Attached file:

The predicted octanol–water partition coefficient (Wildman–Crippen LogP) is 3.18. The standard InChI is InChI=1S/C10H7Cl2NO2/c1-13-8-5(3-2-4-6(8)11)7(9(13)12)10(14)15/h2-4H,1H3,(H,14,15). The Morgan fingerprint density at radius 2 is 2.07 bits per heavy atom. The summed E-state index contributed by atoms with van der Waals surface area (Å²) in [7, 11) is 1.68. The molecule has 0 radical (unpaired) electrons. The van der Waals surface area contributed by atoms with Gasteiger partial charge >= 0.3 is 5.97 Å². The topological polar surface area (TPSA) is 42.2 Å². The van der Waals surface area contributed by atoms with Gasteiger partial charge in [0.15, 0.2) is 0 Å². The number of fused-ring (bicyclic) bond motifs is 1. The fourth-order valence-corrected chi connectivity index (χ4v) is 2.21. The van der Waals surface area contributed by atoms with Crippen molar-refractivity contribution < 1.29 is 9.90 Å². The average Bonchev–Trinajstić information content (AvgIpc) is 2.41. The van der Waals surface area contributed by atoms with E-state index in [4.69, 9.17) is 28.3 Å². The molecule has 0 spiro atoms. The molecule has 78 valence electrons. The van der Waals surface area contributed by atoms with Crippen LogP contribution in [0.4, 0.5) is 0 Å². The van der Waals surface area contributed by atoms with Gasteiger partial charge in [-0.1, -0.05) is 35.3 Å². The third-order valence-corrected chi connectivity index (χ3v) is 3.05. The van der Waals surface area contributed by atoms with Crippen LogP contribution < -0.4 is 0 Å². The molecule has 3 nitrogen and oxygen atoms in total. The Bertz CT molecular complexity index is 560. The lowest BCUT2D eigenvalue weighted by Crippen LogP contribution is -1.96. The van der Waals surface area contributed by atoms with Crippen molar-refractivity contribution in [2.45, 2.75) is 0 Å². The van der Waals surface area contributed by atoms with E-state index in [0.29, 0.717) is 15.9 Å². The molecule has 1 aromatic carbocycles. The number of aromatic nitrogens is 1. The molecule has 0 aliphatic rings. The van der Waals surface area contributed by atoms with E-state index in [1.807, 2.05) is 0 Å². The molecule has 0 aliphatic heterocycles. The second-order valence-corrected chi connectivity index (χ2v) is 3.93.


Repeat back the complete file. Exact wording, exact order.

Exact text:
The predicted octanol–water partition coefficient (Wildman–Crippen LogP) is 3.18. The standard InChI is InChI=1S/C10H7Cl2NO2/c1-13-8-5(3-2-4-6(8)11)7(9(13)12)10(14)15/h2-4H,1H3,(H,14,15). The Morgan fingerprint density at radius 2 is 2.07 bits per heavy atom. The summed E-state index contributed by atoms with van der Waals surface area (Å²) in [7, 11) is 1.68. The molecule has 0 radical (unpaired) electrons. The van der Waals surface area contributed by atoms with Gasteiger partial charge >= 0.3 is 5.97 Å². The topological polar surface area (TPSA) is 42.2 Å². The van der Waals surface area contributed by atoms with Gasteiger partial charge in [0.15, 0.2) is 0 Å². The number of fused-ring (bicyclic) bond motifs is 1. The fourth-order valence-corrected chi connectivity index (χ4v) is 2.21. The van der Waals surface area contributed by atoms with Crippen molar-refractivity contribution < 1.29 is 9.90 Å². The average Bonchev–Trinajstić information content (AvgIpc) is 2.41. The van der Waals surface area contributed by atoms with E-state index in [4.69, 9.17) is 28.3 Å². The molecule has 0 spiro atoms. The molecule has 78 valence electrons. The van der Waals surface area contributed by atoms with Crippen LogP contribution in [0.4, 0.5) is 0 Å². The van der Waals surface area contributed by atoms with Gasteiger partial charge in [-0.1, -0.05) is 35.3 Å². The third-order valence-corrected chi connectivity index (χ3v) is 3.05. The van der Waals surface area contributed by atoms with Crippen LogP contribution < -0.4 is 0 Å². The molecule has 3 nitrogen and oxygen atoms in total. The Bertz CT molecular complexity index is 560. The lowest BCUT2D eigenvalue weighted by Crippen LogP contribution is -1.96. The van der Waals surface area contributed by atoms with Crippen molar-refractivity contribution in [2.45, 2.75) is 0 Å². The van der Waals surface area contributed by atoms with E-state index in [0.29, 0.717) is 15.9 Å². The molecule has 1 aromatic carbocycles. The number of aromatic nitrogens is 1. The molecule has 0 aliphatic rings. The van der Waals surface area contributed by atoms with E-state index in [1.807, 2.05) is 0 Å². The molecule has 0 aliphatic heterocycles. The second-order valence-corrected chi connectivity index (χ2v) is 3.93.